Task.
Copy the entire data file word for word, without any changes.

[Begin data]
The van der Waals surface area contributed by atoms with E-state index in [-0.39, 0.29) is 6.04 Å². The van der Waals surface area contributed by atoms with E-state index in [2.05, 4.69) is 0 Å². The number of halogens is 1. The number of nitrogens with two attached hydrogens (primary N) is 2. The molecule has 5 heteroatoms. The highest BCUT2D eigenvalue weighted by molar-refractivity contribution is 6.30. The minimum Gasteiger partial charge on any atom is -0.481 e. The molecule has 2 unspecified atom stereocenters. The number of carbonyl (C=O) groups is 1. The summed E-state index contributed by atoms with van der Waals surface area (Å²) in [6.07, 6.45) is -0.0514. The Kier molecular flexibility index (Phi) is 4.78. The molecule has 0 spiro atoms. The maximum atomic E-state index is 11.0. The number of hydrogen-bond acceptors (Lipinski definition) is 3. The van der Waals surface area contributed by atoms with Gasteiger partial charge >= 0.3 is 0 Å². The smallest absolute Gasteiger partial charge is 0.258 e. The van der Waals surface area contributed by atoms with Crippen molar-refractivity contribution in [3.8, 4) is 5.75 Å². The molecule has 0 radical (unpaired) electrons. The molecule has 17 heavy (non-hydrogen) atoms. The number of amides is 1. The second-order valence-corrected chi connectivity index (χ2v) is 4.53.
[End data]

The van der Waals surface area contributed by atoms with E-state index in [-0.39, 0.29) is 6.04 Å². The van der Waals surface area contributed by atoms with E-state index in [2.05, 4.69) is 0 Å². The number of halogens is 1. The number of nitrogens with two attached hydrogens (primary N) is 2. The molecule has 5 heteroatoms. The highest BCUT2D eigenvalue weighted by molar-refractivity contribution is 6.30. The minimum Gasteiger partial charge on any atom is -0.481 e. The molecule has 2 unspecified atom stereocenters. The number of carbonyl (C=O) groups is 1. The summed E-state index contributed by atoms with van der Waals surface area (Å²) in [6.07, 6.45) is -0.0514. The Kier molecular flexibility index (Phi) is 4.78. The molecule has 0 spiro atoms. The maximum atomic E-state index is 11.0. The number of hydrogen-bond acceptors (Lipinski definition) is 3. The van der Waals surface area contributed by atoms with Gasteiger partial charge >= 0.3 is 0 Å². The smallest absolute Gasteiger partial charge is 0.258 e. The van der Waals surface area contributed by atoms with Crippen molar-refractivity contribution in [3.8, 4) is 5.75 Å². The molecule has 0 radical (unpaired) electrons. The molecule has 17 heavy (non-hydrogen) atoms. The number of amides is 1. The second-order valence-corrected chi connectivity index (χ2v) is 4.53.